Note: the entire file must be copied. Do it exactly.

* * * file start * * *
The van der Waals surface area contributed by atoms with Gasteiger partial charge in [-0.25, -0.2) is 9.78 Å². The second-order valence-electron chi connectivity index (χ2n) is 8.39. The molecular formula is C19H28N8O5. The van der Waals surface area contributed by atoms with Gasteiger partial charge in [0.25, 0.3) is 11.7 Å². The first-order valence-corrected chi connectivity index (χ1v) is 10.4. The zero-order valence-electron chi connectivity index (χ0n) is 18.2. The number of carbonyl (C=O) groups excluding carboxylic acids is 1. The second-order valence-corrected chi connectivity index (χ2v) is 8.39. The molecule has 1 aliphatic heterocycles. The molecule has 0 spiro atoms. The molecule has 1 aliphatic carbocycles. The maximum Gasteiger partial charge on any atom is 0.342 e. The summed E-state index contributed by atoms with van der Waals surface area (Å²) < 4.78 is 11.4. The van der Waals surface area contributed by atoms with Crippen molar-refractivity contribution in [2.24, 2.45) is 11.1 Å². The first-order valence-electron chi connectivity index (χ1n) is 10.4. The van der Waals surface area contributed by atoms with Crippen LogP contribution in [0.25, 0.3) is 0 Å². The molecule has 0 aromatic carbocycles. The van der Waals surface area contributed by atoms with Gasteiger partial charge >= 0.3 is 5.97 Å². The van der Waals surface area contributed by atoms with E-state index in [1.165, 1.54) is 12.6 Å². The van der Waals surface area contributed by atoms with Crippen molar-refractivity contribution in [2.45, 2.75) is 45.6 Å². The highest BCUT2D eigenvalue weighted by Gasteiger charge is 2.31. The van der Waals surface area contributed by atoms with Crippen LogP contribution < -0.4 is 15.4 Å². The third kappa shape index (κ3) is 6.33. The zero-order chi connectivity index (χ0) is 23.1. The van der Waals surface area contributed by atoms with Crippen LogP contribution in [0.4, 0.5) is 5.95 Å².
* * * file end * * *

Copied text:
The van der Waals surface area contributed by atoms with Gasteiger partial charge in [-0.25, -0.2) is 9.78 Å². The second-order valence-electron chi connectivity index (χ2n) is 8.39. The molecular formula is C19H28N8O5. The van der Waals surface area contributed by atoms with Gasteiger partial charge in [0.25, 0.3) is 11.7 Å². The first-order valence-corrected chi connectivity index (χ1v) is 10.4. The zero-order valence-electron chi connectivity index (χ0n) is 18.2. The number of carbonyl (C=O) groups excluding carboxylic acids is 1. The second-order valence-corrected chi connectivity index (χ2v) is 8.39. The molecule has 1 aliphatic heterocycles. The molecule has 0 spiro atoms. The molecule has 1 aliphatic carbocycles. The maximum Gasteiger partial charge on any atom is 0.342 e. The summed E-state index contributed by atoms with van der Waals surface area (Å²) < 4.78 is 11.4. The van der Waals surface area contributed by atoms with Crippen molar-refractivity contribution in [2.24, 2.45) is 11.1 Å². The first-order valence-electron chi connectivity index (χ1n) is 10.4. The van der Waals surface area contributed by atoms with Crippen LogP contribution in [0.25, 0.3) is 0 Å². The molecule has 0 aromatic carbocycles. The van der Waals surface area contributed by atoms with Gasteiger partial charge >= 0.3 is 5.97 Å². The van der Waals surface area contributed by atoms with E-state index in [1.165, 1.54) is 12.6 Å². The van der Waals surface area contributed by atoms with Crippen molar-refractivity contribution in [2.45, 2.75) is 45.6 Å². The highest BCUT2D eigenvalue weighted by Gasteiger charge is 2.31. The van der Waals surface area contributed by atoms with Crippen LogP contribution < -0.4 is 15.4 Å². The third kappa shape index (κ3) is 6.33. The zero-order chi connectivity index (χ0) is 23.1. The van der Waals surface area contributed by atoms with Crippen LogP contribution in [0.4, 0.5) is 5.95 Å².